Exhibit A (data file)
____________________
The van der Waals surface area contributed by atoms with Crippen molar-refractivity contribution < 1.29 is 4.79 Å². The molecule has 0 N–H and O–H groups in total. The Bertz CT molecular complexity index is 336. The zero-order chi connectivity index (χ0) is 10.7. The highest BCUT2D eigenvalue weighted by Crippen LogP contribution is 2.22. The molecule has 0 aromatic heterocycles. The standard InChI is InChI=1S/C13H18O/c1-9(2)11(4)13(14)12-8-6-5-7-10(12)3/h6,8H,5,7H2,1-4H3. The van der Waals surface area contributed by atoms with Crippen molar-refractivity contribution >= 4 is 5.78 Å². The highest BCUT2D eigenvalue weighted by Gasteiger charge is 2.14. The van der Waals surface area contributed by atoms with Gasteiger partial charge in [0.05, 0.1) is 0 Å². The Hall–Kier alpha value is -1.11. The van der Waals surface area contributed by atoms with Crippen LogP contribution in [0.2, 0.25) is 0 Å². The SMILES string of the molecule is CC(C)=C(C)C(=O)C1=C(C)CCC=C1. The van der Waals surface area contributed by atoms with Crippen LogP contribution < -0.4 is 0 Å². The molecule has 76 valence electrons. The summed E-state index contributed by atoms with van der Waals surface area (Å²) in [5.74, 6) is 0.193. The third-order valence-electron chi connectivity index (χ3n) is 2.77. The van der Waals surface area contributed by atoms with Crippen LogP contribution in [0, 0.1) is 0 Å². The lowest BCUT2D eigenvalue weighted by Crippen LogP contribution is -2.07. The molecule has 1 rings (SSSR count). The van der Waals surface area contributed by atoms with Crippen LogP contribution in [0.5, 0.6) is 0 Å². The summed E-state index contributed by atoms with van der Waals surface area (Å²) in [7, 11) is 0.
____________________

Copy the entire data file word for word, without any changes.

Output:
The van der Waals surface area contributed by atoms with Crippen molar-refractivity contribution < 1.29 is 4.79 Å². The molecule has 0 N–H and O–H groups in total. The Bertz CT molecular complexity index is 336. The zero-order chi connectivity index (χ0) is 10.7. The highest BCUT2D eigenvalue weighted by Crippen LogP contribution is 2.22. The molecule has 0 aromatic heterocycles. The standard InChI is InChI=1S/C13H18O/c1-9(2)11(4)13(14)12-8-6-5-7-10(12)3/h6,8H,5,7H2,1-4H3. The van der Waals surface area contributed by atoms with Crippen molar-refractivity contribution >= 4 is 5.78 Å². The highest BCUT2D eigenvalue weighted by Gasteiger charge is 2.14. The van der Waals surface area contributed by atoms with Gasteiger partial charge in [0.05, 0.1) is 0 Å². The Hall–Kier alpha value is -1.11. The van der Waals surface area contributed by atoms with Crippen LogP contribution in [0.2, 0.25) is 0 Å². The SMILES string of the molecule is CC(C)=C(C)C(=O)C1=C(C)CCC=C1. The van der Waals surface area contributed by atoms with Crippen LogP contribution < -0.4 is 0 Å². The molecule has 76 valence electrons. The summed E-state index contributed by atoms with van der Waals surface area (Å²) in [5.74, 6) is 0.193. The third-order valence-electron chi connectivity index (χ3n) is 2.77. The van der Waals surface area contributed by atoms with Crippen LogP contribution in [0, 0.1) is 0 Å². The lowest BCUT2D eigenvalue weighted by Crippen LogP contribution is -2.07. The molecule has 1 rings (SSSR count). The van der Waals surface area contributed by atoms with Crippen LogP contribution in [0.5, 0.6) is 0 Å². The summed E-state index contributed by atoms with van der Waals surface area (Å²) in [7, 11) is 0.